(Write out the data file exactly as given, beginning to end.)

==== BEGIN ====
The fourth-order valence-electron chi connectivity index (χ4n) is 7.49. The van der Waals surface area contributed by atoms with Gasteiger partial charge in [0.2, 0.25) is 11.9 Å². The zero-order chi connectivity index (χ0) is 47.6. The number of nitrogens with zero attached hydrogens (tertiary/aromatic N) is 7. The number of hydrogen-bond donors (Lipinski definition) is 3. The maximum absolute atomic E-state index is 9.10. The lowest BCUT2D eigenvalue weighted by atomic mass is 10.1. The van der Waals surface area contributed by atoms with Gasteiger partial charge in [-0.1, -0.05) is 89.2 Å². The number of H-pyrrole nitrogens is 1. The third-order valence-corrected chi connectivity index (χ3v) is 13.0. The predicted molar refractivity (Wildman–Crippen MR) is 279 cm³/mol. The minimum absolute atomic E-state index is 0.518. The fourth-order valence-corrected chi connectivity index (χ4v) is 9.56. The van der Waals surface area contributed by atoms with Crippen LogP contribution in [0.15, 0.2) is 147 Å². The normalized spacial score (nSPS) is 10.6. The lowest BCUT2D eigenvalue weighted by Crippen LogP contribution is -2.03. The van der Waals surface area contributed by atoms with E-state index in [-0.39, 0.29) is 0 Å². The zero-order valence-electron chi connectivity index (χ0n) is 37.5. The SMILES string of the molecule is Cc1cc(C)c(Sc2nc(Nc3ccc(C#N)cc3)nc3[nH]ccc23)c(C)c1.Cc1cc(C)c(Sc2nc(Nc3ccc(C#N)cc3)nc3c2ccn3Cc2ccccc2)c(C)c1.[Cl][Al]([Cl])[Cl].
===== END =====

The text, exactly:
The fourth-order valence-electron chi connectivity index (χ4n) is 7.49. The van der Waals surface area contributed by atoms with Gasteiger partial charge in [0.2, 0.25) is 11.9 Å². The zero-order chi connectivity index (χ0) is 47.6. The number of nitrogens with zero attached hydrogens (tertiary/aromatic N) is 7. The number of hydrogen-bond donors (Lipinski definition) is 3. The maximum absolute atomic E-state index is 9.10. The lowest BCUT2D eigenvalue weighted by atomic mass is 10.1. The van der Waals surface area contributed by atoms with Gasteiger partial charge in [-0.1, -0.05) is 89.2 Å². The number of H-pyrrole nitrogens is 1. The third-order valence-corrected chi connectivity index (χ3v) is 13.0. The predicted molar refractivity (Wildman–Crippen MR) is 279 cm³/mol. The minimum absolute atomic E-state index is 0.518. The fourth-order valence-corrected chi connectivity index (χ4v) is 9.56. The van der Waals surface area contributed by atoms with Crippen LogP contribution in [0.15, 0.2) is 147 Å². The normalized spacial score (nSPS) is 10.6. The lowest BCUT2D eigenvalue weighted by Crippen LogP contribution is -2.03. The van der Waals surface area contributed by atoms with E-state index in [-0.39, 0.29) is 0 Å². The zero-order valence-electron chi connectivity index (χ0n) is 37.5. The SMILES string of the molecule is Cc1cc(C)c(Sc2nc(Nc3ccc(C#N)cc3)nc3[nH]ccc23)c(C)c1.Cc1cc(C)c(Sc2nc(Nc3ccc(C#N)cc3)nc3c2ccn3Cc2ccccc2)c(C)c1.[Cl][Al]([Cl])[Cl].